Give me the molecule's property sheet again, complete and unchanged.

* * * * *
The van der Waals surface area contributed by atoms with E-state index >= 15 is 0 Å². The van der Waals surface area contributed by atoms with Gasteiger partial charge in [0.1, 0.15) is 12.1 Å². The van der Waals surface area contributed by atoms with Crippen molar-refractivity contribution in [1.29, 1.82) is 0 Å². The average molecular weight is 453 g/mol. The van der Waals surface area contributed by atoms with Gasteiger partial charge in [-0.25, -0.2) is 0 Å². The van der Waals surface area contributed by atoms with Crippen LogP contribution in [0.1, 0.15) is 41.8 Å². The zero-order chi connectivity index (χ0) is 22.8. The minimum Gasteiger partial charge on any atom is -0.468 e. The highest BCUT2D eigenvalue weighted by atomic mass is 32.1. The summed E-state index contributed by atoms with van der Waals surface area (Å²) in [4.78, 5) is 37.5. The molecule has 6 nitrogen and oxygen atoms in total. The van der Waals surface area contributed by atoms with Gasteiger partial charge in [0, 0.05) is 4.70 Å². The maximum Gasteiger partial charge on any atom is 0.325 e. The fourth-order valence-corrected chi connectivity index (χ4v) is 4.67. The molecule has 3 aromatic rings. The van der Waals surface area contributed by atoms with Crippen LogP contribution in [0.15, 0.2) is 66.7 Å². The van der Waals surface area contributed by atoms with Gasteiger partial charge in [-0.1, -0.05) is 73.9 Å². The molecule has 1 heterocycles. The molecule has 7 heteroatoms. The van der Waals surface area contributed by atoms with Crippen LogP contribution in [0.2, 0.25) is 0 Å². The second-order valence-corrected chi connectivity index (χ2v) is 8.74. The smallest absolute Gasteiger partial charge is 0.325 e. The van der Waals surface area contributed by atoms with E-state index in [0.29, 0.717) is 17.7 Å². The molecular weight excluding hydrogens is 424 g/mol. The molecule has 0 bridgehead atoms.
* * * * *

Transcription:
The van der Waals surface area contributed by atoms with E-state index >= 15 is 0 Å². The van der Waals surface area contributed by atoms with Gasteiger partial charge in [0.1, 0.15) is 12.1 Å². The van der Waals surface area contributed by atoms with Crippen molar-refractivity contribution in [1.29, 1.82) is 0 Å². The average molecular weight is 453 g/mol. The van der Waals surface area contributed by atoms with Gasteiger partial charge in [-0.25, -0.2) is 0 Å². The van der Waals surface area contributed by atoms with Crippen LogP contribution in [0.1, 0.15) is 41.8 Å². The zero-order chi connectivity index (χ0) is 22.8. The minimum Gasteiger partial charge on any atom is -0.468 e. The highest BCUT2D eigenvalue weighted by atomic mass is 32.1. The summed E-state index contributed by atoms with van der Waals surface area (Å²) in [4.78, 5) is 37.5. The molecule has 6 nitrogen and oxygen atoms in total. The van der Waals surface area contributed by atoms with Gasteiger partial charge in [0, 0.05) is 4.70 Å². The maximum Gasteiger partial charge on any atom is 0.325 e. The fourth-order valence-corrected chi connectivity index (χ4v) is 4.67. The molecule has 3 aromatic rings. The van der Waals surface area contributed by atoms with Crippen LogP contribution in [0.15, 0.2) is 66.7 Å². The van der Waals surface area contributed by atoms with Gasteiger partial charge in [-0.1, -0.05) is 73.9 Å². The molecule has 1 heterocycles. The molecule has 7 heteroatoms. The van der Waals surface area contributed by atoms with Crippen LogP contribution in [0.2, 0.25) is 0 Å². The second-order valence-corrected chi connectivity index (χ2v) is 8.74. The smallest absolute Gasteiger partial charge is 0.325 e. The van der Waals surface area contributed by atoms with E-state index in [0.29, 0.717) is 17.7 Å². The molecular weight excluding hydrogens is 424 g/mol. The molecule has 0 bridgehead atoms.